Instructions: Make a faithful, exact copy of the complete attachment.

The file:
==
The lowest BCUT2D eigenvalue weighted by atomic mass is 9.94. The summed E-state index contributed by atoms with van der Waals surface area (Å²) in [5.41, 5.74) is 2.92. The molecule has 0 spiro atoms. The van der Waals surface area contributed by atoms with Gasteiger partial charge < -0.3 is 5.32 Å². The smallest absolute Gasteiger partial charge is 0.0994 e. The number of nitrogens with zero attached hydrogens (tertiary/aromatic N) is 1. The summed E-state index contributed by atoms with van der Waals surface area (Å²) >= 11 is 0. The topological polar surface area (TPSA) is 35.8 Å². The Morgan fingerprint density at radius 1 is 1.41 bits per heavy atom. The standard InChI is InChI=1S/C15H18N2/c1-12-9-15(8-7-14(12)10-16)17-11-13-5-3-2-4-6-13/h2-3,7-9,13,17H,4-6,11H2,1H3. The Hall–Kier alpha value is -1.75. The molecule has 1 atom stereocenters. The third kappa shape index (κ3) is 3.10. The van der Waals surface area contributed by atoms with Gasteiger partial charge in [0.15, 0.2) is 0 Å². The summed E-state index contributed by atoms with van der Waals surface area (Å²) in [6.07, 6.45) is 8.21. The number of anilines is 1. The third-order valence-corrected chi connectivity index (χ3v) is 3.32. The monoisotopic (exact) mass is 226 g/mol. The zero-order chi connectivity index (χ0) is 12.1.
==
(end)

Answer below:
The lowest BCUT2D eigenvalue weighted by atomic mass is 9.94. The summed E-state index contributed by atoms with van der Waals surface area (Å²) in [5.41, 5.74) is 2.92. The molecule has 0 spiro atoms. The van der Waals surface area contributed by atoms with Gasteiger partial charge < -0.3 is 5.32 Å². The smallest absolute Gasteiger partial charge is 0.0994 e. The number of nitrogens with zero attached hydrogens (tertiary/aromatic N) is 1. The summed E-state index contributed by atoms with van der Waals surface area (Å²) >= 11 is 0. The topological polar surface area (TPSA) is 35.8 Å². The Morgan fingerprint density at radius 1 is 1.41 bits per heavy atom. The standard InChI is InChI=1S/C15H18N2/c1-12-9-15(8-7-14(12)10-16)17-11-13-5-3-2-4-6-13/h2-3,7-9,13,17H,4-6,11H2,1H3. The Hall–Kier alpha value is -1.75. The molecule has 1 atom stereocenters. The third kappa shape index (κ3) is 3.10. The van der Waals surface area contributed by atoms with Gasteiger partial charge in [0.15, 0.2) is 0 Å². The summed E-state index contributed by atoms with van der Waals surface area (Å²) in [6.07, 6.45) is 8.21. The number of anilines is 1. The third-order valence-corrected chi connectivity index (χ3v) is 3.32. The monoisotopic (exact) mass is 226 g/mol. The zero-order chi connectivity index (χ0) is 12.1.